HW 31 Oct 2016

  1. Reporters must consider their audience. This is something we learned in 101, and Baker restates it here. Never assume that an average reader knows background information or definitions of terms. Putting things in plain language helps a story flow better.
  2. Handling information in connected stories. When multiple stories are written on the same topic over time, the same information may need to be restated so that each story can stand on its own. Baker suggests using inverted pyramid format, and moving information already stated in previous stories on a topic down the pyramid while putting new information in the first few paragraphs.
  3. Perspective. Linking to #1, readers may not know about the background of a story, not because of ignorance but because there is no reason for them to immediately assume a connection. Reporters must provide background to prevent their getting the wrong idea.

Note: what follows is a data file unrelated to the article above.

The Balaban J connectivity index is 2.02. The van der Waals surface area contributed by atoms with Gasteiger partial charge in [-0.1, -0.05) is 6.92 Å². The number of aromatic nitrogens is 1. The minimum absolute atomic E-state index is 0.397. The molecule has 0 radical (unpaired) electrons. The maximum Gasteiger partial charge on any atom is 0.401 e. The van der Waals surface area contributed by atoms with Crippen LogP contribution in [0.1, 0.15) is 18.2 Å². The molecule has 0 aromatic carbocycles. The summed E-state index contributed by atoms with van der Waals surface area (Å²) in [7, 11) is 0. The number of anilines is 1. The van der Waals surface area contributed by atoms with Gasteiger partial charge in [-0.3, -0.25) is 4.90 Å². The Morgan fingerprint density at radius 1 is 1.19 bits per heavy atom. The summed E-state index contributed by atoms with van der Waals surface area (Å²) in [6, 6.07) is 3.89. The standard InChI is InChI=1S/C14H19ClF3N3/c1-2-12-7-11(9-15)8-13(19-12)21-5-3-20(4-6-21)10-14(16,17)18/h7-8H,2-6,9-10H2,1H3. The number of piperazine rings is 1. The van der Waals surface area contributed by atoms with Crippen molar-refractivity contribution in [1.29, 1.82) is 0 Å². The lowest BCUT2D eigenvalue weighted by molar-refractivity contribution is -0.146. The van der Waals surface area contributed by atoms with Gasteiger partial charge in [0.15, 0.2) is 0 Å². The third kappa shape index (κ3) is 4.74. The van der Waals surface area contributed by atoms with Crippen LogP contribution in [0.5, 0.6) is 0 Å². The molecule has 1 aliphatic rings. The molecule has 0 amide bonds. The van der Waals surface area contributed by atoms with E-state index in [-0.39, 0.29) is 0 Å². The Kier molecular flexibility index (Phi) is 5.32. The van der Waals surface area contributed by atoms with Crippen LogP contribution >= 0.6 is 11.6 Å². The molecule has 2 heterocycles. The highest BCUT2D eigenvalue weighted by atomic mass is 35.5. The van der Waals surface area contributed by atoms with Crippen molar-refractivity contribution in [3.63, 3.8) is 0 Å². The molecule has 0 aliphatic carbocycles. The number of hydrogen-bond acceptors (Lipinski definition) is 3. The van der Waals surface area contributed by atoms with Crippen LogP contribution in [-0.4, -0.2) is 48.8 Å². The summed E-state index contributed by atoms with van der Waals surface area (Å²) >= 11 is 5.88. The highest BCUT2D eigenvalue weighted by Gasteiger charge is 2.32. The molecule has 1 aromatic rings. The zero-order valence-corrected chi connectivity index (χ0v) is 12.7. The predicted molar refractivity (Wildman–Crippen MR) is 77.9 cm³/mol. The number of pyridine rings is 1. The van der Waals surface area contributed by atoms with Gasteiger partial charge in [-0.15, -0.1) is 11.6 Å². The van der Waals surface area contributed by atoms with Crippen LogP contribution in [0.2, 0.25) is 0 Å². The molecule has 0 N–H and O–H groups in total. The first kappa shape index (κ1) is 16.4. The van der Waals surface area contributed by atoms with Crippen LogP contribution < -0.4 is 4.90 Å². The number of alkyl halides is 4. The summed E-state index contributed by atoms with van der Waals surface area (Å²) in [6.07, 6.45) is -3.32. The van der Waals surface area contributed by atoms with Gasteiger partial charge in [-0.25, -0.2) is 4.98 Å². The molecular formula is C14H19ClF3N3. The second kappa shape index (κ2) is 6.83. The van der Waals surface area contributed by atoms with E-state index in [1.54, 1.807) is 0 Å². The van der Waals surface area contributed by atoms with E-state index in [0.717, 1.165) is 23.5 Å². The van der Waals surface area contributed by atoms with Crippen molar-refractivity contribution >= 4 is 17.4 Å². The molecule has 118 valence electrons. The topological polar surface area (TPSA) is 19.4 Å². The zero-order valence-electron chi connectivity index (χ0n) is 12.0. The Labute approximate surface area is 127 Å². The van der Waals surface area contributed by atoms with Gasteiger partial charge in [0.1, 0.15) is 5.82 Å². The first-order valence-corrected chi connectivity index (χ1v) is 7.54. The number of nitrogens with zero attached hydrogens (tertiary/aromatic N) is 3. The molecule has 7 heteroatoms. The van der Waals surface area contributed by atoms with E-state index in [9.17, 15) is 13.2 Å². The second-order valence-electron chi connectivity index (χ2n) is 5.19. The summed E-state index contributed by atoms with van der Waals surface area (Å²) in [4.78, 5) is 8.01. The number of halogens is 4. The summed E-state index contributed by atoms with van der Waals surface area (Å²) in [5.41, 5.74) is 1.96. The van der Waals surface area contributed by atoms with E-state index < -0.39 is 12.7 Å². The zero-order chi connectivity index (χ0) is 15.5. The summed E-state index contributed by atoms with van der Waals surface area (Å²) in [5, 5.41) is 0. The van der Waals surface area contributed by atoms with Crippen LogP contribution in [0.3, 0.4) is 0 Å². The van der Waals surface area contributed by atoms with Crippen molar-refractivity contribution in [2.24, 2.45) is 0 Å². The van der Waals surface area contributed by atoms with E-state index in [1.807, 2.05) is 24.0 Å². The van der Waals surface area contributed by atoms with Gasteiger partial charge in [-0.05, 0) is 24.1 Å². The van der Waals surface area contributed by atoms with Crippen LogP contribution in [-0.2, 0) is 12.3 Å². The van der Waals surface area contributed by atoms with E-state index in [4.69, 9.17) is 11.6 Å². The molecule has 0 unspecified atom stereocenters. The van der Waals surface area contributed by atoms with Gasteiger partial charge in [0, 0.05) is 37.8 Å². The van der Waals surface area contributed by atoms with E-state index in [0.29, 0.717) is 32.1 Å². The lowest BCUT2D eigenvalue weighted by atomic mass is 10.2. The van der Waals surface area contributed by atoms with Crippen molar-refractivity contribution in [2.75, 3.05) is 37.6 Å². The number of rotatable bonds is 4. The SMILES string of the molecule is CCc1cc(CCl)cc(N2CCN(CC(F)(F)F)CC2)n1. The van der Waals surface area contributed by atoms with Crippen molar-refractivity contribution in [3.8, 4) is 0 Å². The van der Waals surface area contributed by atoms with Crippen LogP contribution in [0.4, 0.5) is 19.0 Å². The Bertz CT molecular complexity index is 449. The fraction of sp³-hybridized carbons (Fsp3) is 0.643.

4. Explain not just an event, but its significance. If something is the first of its kind or otherwise unusual, mention it. D*n*ld Tr*mp’s misogynist remarks are more significant given he is running against the first female major party nominee for president. She hasn’t been afraid to bring it up, and nor should reporters be.
  5. 1000 dead editors. Nice metaphor for the season, but it would be nice if Baker had spent more time on citing other experts and less on convoluted metaphors about bees and zombies.

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